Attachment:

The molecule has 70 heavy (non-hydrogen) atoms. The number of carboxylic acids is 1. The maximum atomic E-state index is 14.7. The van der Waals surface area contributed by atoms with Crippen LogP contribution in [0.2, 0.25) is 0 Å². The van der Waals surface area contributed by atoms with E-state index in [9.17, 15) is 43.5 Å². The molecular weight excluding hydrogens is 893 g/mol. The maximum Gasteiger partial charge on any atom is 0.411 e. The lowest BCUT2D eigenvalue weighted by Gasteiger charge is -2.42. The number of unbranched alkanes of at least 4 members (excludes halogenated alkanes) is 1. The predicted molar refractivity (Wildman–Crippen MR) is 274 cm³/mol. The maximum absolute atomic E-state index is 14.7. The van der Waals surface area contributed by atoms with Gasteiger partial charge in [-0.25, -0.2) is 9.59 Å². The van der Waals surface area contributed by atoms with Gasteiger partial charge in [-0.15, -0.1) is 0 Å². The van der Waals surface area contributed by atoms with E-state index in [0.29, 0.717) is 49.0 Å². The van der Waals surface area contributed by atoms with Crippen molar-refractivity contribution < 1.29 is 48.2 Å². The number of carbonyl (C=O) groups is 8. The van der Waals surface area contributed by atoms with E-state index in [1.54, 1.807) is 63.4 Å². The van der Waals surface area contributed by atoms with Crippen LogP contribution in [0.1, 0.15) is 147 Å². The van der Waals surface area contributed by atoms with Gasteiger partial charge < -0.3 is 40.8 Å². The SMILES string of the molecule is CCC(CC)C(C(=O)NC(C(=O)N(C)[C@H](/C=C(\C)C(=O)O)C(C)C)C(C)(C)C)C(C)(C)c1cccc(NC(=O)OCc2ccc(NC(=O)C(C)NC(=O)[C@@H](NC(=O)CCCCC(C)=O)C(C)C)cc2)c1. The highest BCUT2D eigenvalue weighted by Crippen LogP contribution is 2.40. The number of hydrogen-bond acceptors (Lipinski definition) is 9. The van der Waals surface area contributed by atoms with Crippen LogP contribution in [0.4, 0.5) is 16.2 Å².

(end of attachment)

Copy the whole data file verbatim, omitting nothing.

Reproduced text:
The molecule has 70 heavy (non-hydrogen) atoms. The number of carboxylic acids is 1. The maximum atomic E-state index is 14.7. The van der Waals surface area contributed by atoms with Crippen LogP contribution in [0.2, 0.25) is 0 Å². The van der Waals surface area contributed by atoms with E-state index in [9.17, 15) is 43.5 Å². The molecular weight excluding hydrogens is 893 g/mol. The maximum Gasteiger partial charge on any atom is 0.411 e. The lowest BCUT2D eigenvalue weighted by Gasteiger charge is -2.42. The number of unbranched alkanes of at least 4 members (excludes halogenated alkanes) is 1. The predicted molar refractivity (Wildman–Crippen MR) is 274 cm³/mol. The maximum absolute atomic E-state index is 14.7. The van der Waals surface area contributed by atoms with Gasteiger partial charge in [-0.25, -0.2) is 9.59 Å². The van der Waals surface area contributed by atoms with Gasteiger partial charge in [-0.15, -0.1) is 0 Å². The van der Waals surface area contributed by atoms with E-state index in [0.29, 0.717) is 49.0 Å². The van der Waals surface area contributed by atoms with Crippen molar-refractivity contribution < 1.29 is 48.2 Å². The number of carbonyl (C=O) groups is 8. The van der Waals surface area contributed by atoms with E-state index in [1.54, 1.807) is 63.4 Å². The van der Waals surface area contributed by atoms with Crippen LogP contribution in [0.1, 0.15) is 147 Å². The van der Waals surface area contributed by atoms with Gasteiger partial charge < -0.3 is 40.8 Å². The SMILES string of the molecule is CCC(CC)C(C(=O)NC(C(=O)N(C)[C@H](/C=C(\C)C(=O)O)C(C)C)C(C)(C)C)C(C)(C)c1cccc(NC(=O)OCc2ccc(NC(=O)C(C)NC(=O)[C@@H](NC(=O)CCCCC(C)=O)C(C)C)cc2)c1. The highest BCUT2D eigenvalue weighted by Crippen LogP contribution is 2.40. The number of hydrogen-bond acceptors (Lipinski definition) is 9. The van der Waals surface area contributed by atoms with Crippen LogP contribution in [0.4, 0.5) is 16.2 Å².